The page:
Russia under attack

Experts weigh in on one of the largest drone strikes on Russian targets in the war to date

Your contribution to the world without dictatorship
Russia under attack

A fire after the drone assault on the Pskov airport. Photo: Baza

In the early hours of Wednesday, Russia was subjected to a drone attack on a scale that had not been seen before with dozens of strikes carried out on Russian territory as well as on Ukrainian regions occupied by the Kremlin.

These included an unspecified number of drones that targeted the port of Sevastopol in Russian annexed Crimea, the headquarters of Russia’s Black Sea Fleet. Russian air-defence also downed two drones in both the Oryol and Ryazan regions, while at least six drones struck the southern Russian city of Bryansk. The most damage was caused by an attack on military aircraft stationed at Pskov airport.

Joint basing

Some sources claim that at least 20 drones attacked Pskov airport in Western Russia. The strike began at 11:40 PM on 29 August. Russian servicemen tried to down the drones using air-defence systems and machine guns, but some of them did reach their targets, damaging or destroying military planes. One of the drones struck the airport fuel depot, causing a serious blaze.

Fire trucks near the Pskov airport in the early hours of 30 August. Photo: EPA-EFE / GOVERNOR OF PSKOV REGION

Fire trucks near the Pskov airport in the early hours of 30 August. Photo: EPA-EFE / GOVERNOR OF PSKOV REGION

Pskov airport is used for both civilian and military flights, with commercial planes stationed there alongside military aircraft. These include Il-76s, which are used by the Russian army to transport military cargo and personnel, according to one expert who spoke on condition of anonymity.

Why Pskov airfield was chosen as the target of the drone strike when there are many more significant targets much closer to Ukraine, the military expert could not say, though one theory suggests that the Ukrainian drone attacks were being used to “probe Russian air defences for NATO intelligence services”, he says.

Another military expert, the Ukrainian reserve colonel Roman Svitan, told Novaya-Europe that the Il-76 was “a target worth using long-range drones for”.

There are two theories about the direction of the airfield strike:

The provenance of the drones used in the attack remains unclear, but they were either launched from inside Russia or from Ukraine, Svitan says. Given the shortest route to Pskov from the Ukrainian border is 700 km and involves passing over Belarus, that’s likely what happened if the drones originated in Ukraine, as avoiding Belarus airspace would add a further 100 km to the flight path.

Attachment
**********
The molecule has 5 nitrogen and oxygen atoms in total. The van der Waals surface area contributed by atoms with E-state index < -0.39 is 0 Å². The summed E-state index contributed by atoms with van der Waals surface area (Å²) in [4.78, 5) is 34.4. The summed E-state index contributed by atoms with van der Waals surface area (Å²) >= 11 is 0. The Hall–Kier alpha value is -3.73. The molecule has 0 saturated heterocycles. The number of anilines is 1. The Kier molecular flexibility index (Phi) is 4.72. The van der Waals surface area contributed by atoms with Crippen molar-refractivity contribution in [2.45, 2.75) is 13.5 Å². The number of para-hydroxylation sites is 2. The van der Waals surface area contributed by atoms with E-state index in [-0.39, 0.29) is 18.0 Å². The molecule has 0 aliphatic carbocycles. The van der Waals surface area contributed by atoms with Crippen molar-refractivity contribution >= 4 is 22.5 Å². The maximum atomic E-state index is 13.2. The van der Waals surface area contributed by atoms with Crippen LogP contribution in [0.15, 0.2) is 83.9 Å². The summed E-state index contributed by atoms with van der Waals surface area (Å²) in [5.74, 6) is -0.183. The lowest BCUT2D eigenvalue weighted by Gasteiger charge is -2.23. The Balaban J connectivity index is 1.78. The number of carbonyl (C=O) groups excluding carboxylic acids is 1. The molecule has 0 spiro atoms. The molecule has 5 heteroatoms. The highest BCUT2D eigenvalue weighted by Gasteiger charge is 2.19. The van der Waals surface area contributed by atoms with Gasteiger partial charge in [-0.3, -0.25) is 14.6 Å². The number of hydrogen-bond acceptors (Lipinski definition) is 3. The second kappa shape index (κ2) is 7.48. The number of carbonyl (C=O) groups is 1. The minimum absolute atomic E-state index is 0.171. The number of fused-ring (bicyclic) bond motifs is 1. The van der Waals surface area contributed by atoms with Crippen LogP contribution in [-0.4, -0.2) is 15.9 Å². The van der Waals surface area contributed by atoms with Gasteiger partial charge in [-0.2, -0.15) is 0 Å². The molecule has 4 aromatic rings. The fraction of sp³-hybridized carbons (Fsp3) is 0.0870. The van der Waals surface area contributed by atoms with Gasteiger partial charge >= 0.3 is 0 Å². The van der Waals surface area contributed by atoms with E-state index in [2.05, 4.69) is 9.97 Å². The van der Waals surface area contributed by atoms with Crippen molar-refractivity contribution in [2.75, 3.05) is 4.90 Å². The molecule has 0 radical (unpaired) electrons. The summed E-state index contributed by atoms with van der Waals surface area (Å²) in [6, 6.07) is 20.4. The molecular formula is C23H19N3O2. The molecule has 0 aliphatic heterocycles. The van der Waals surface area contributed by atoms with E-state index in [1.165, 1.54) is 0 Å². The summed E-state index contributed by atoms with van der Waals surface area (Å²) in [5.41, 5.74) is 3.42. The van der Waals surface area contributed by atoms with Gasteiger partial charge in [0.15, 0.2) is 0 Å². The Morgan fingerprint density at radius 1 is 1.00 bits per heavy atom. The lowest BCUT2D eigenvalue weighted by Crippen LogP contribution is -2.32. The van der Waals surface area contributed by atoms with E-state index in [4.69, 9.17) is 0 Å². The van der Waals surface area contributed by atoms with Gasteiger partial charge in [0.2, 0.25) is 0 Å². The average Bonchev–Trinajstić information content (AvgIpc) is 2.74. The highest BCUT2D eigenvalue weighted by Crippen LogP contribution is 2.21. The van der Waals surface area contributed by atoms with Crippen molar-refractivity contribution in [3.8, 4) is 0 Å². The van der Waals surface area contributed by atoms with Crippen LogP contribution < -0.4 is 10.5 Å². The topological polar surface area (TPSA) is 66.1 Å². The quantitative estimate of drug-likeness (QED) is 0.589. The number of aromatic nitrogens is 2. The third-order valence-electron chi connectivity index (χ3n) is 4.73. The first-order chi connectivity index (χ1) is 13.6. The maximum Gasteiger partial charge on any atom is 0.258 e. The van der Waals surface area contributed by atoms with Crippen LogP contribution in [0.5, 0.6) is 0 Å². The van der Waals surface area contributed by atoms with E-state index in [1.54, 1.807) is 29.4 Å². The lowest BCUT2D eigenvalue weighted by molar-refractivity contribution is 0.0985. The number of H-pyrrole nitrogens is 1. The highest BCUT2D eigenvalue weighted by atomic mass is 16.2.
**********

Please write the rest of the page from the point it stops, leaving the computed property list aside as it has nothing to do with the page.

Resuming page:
Oleksandr Musiyenko of Kyiv’s Centre for Military and Legal Studies stressed that airfields were ideal targets for drone strikes as jets are normally sitting ducks even if attack drones are carrying a small amount of explosives, especially if a plane has been refuelled.

Musiyenko added that airfields, military infrastructure facilities, military bases, and military-industrial sites were also high priority targets in unmanned combat and predicted that Wednesday’s massive scale drone attack wouldn’t be an isolated incident.

Anything undermining the effective functioning of Russian military headquarters in Moscow has a direct impact on Russia’s frontline capabilities, Svitan notes. Should the Crimean Bridge be destroyed or rendered impassable, it will fall to military transport planes and cargo ships to take over cargo deliveries to Crimea, which made destroying as many Russian Il-76s as possible an obvious tactic for Kyiv to pursue.

Army of drones

Meanwhile, Kyiv is ramping up its drone production for use in strikes against Russia, Musiyenko says, and is also planning to purchase 200,000 attack UAVs in the coming year, according to the head of Ukraine’s State Special Communications Service.

Svitan believes the type of drone used in Wednesday’s attack could have been the Ukrainian Bober (beaver) drone, which is designed to have its main wings located closer to the tail, a feature that allows it to make frequent altitude changes to avoid air defence detection without losing lift power, according to industry analysts BuildingTECH.

With a range of 1,000 km, Bober drones are best used in large numbers to overwhelm air defences and jamming systems.

A slap in the face for the Kremlin

Israeli military expert David Sharp believes that Ukraine is essentially building its drone and missile production industry from scratch, and notes that the country is already able to produce reliable unmanned aerial vehicles, while their operators are becoming more and more skilled at the same time.

“One of the top goals for the Ukrainians is to achieve a long-term disruption of air travel in and around Moscow,” Sharp says. “If the attacks on strategic facilities deep inside Russia become a regular occurrence, a mutual agreement to halt shelling might become a reality. In order to achieve that, the mass-scale production of drones will have to be expanded, and they will need to be used as efficiently as possible,” he adds. “In turn, Russia must now improve its air defences and try to offer timely responses to the ever-increasing threats.”

Aside from the obvious strategic benefits of damaging enemy infrastructure, the strikes on Russia send an important message, Sharp believes. “A successful attack on the Kremlin, on buildings in downtown Moscow, or even on the Moscow region represent more than just a slap in the face for the Russian authorities — they also communicate to Russians that the war is not just going on somewhere in Ukraine, it’s happening in the very heart of Russia.”

Editor in chief — Kirill Martynov. Terms of use. Privacy policy.